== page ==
- Nick Mallett and Swys de Bruin expressed concern about the quality for SAâ€™s rugby, but there are mitigating factors and it isnâ€™t all bad.
- SA teams had a longer lockdown layoff to the Kiwis and have played rugby in cricketing summer conditions.
- Jake Whiteâ€™s Bulls have been entertaining, mainly because of innovative positional switches and daring play.
Former Springbok head coach and ex-Bok assistant coachÂ Swys de Bruin werenâ€™t necessarily wrong when they suggested thatÂ the South African rugby product was looking dim in the recent Currie Cup.
However, there are plenty mitigating circumstances for the often-stodgy encounters we saw towards the end of the Currie Cup pool stages.
Mallett and de Bruin, both highly respected rugby coaches-turned-pundits, were addressing some of the issues of the South African game since the post-lockdown restart at the end of September last year in their Final Whistle analysis programme last Sunday.
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“It’s difficult not to be a little bit negative on the performances of our teams quite frankly,” said Mallett.
“If you compare it with the way New Zealand cracked on with their Super Rugby Aotearoa competition, with teams really embracing the quick ruck ball and ball in hand [style] … they were reasonably high-scoring games, but the defences were excellent, and their attacks were great.
“And it was rugby that was worth watching.”Â
Rugby worth watching is a highly subjective view, which perhaps can be challenged.
For one, the resurged Bulls have served up dimes in some of their games en route to the Super Rugby Unlocked title.
Nobody expected them to rout the Sharks and the Stormers at home so soon after their new director of rugby Jake White took over during the height of the Covid-19 outbreak.
The innovative selections White brought, when many expected a throwback to Naas Bothaâ€™s Bulls, were in itself something of a marvel.
We are quick to credit New Zealanders when, for instance, they take a punt on Rieko Ioane at No 13 from the wing and it pays off, or an Ardie Savea playing at the back, instead of the side, of the scrum.
But often we are blind to a South African coach linking traditional outside back Cornal Hendricks at inside centre with Sevens speedsterÂ Stedman Gans on his outside.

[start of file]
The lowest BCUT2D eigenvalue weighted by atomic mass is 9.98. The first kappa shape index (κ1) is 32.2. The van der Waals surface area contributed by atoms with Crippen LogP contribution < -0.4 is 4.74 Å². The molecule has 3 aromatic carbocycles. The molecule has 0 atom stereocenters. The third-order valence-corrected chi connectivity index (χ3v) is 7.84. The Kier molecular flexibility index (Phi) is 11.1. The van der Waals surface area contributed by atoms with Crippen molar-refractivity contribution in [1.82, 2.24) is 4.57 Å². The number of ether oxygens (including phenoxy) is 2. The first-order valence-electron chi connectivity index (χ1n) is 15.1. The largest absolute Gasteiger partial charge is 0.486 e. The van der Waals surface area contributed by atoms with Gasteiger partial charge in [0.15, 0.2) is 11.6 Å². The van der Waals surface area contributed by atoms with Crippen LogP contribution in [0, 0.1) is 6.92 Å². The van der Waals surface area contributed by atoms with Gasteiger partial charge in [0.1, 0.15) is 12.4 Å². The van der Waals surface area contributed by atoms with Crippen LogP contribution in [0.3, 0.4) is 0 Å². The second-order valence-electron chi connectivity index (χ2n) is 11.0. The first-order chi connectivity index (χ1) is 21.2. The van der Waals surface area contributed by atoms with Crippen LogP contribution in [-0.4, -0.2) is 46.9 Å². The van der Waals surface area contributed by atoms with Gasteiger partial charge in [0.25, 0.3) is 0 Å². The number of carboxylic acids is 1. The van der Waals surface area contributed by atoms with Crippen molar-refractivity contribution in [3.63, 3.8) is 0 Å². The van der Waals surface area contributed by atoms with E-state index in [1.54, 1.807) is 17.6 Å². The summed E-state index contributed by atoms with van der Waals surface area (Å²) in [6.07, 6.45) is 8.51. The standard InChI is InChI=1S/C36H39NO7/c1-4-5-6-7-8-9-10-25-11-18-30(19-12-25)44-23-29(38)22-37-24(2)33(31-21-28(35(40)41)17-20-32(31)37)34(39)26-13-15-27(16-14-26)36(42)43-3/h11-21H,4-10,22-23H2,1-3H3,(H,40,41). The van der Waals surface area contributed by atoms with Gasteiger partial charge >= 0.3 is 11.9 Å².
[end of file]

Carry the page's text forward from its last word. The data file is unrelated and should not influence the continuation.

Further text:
Yes, as Mallett also alluded to, there have been error-prone games but that can be attributed to the lengthier layoff South Africans had in comparison to New Zealanders when they returned to play.
And the Kiwis had the benefit of playing in winter conditions for their Aotearoa tournament, while our boys are deep in the embers of a cricketing summer.
I’d also venture as far as to say the Cheetahs made for some thrilling viewing towards the end of their Currie Cup campaign, when they beat the Sharks and pushed Western Province to a last-ditch Tim Swiel penalty.
Plus, don’t forget, Aotearoa was played in front of “Test match” crowds of about 26 000 attendees per game.
Had the vociferous Bloemfontein crowd been there to wave orange flags every time Frans Steyn slotted in a 60m goal kick, it would put a different perspective on the “quality” of the entertainment.
De Bruin pointed out the time in play statistics and compared it to previous seasons.
“In Super Rugby in 2017 and 2018 we had 35 minutes of continuing play on average,” the former Lions head coach said.
“We aimed for 40, if we got 35 or 36 we were happy. I spoke to one of the analysts and in the Currie Cup they’re hitting 24, 25, 26 (minutes) … so out of 80 minutes, you see 25 minutes of rugby and thatâ€™s a problem.”
Again, you must consider the toll on the players who probably needed another pre-season before the restart and didnâ€™t get it, plus having to play and train in foreign temperatures.
Covid outbreaks in teams, which have led to game cancellations and postponements, have also not helped.
Put all that together and maybe we should all be glad there is rugby to even speak about. Thereâ€™ll be enough time to worry about the quality in 2021.Â
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